Diatoms, unicellular, eukaryotic photoautotrophs, are among the most ecologically successful and functionally diverse organisms in the ocean. In addition to contributing one-fifth of total global primary productivity, diatoms are also the largest group of silicifying organisms in the ocean. Thus, diatoms form a critical link between the carbon and silicon (Si) cycles. The goal of this project is to understand the molecular regulation of silicification processes in natural diatom populations to better understand the processes controlling diatom productivity in the sea. Through culture studies and two research cruises, this research will couple classical measurements of silicon uptake and silica production with molecular and biochemical analyses of Silicification-Related Gene (SiRG) and protein expression. The proposed cruise track off the West Coast of the US will target gradients in Si and iron (Fe) concentrations with the following goals: 1) Characterize the expression pattern of SiRGs, 2) Correlate SiRG expression patterns to Si concentrations, silicon uptake kinetics, and silica production rates, 3) Develop a method to normalize uptake kinetics and silica production to SiRG expression levels as a more accurate measure of diatom activity and growth, 4) Characterize the diel periodicity of silica production and SiRG expression.Intellectual Merit: It is estimated that diatoms process 240 Teramoles of biogenic silica each year and that each molecule of silicon is cycled through a diatom 39 times before being exported to the deep ocean. Decades of oceanographic and field research have provided detailed insight into the dynamics of silicon uptake and silica production in natural populations, but a molecular understanding of the factors that influence silicification processes is required for further understanding the regulation of silicon and carbon fluxes in the ocean. Characterizing the genetic potential for silicification will provide new information on the factors that regulate the distribution of diatoms and influence in situ rates of silicon uptake and silica production. This research is expected to provide significant information about the molecular regulation of silicification in natural populations and the physiological basis of Si limitation in the sea.Broader Impacts: This project blends concepts in physiology, molecular biology, and biochemistry with marine ecology and oceanography, providing an opportunity for researchers with diverse interests to interact. This project provides an opportunity for a female researcher to get first-time PI experience and, at the same time, provides excellent hands-on, cross-disciplinary training for undergraduate and graduate students. In addition, underserved and underrepresented undergraduate students will be involved in both lab and field-based research. Research activities will also interface with established outreach programs at both Rutgers and UC Santa Barbara to develop novel methods for translating scientific themes and data sets generated from field work into innovative teaching materials aimed at K-12 educators, K-12 students, and undergraduates. Senior personnel will also work to develop educational units to be distributed online and in professional development workshops.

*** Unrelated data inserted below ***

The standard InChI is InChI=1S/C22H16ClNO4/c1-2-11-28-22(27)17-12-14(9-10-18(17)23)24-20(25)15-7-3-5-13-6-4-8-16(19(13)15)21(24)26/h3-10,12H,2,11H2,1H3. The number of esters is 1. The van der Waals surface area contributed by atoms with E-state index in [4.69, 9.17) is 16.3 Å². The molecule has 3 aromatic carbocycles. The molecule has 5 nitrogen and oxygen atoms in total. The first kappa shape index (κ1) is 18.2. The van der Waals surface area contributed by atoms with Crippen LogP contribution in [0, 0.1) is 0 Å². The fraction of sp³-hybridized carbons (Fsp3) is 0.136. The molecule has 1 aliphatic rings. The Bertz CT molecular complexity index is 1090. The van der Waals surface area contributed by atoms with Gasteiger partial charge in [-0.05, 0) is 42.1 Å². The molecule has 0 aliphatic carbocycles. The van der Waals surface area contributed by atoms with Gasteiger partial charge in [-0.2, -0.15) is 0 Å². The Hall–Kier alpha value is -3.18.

|Effective start/end date||9/1/13 → 8/31/16|
- National Science Foundation (National Science Foundation (NSF))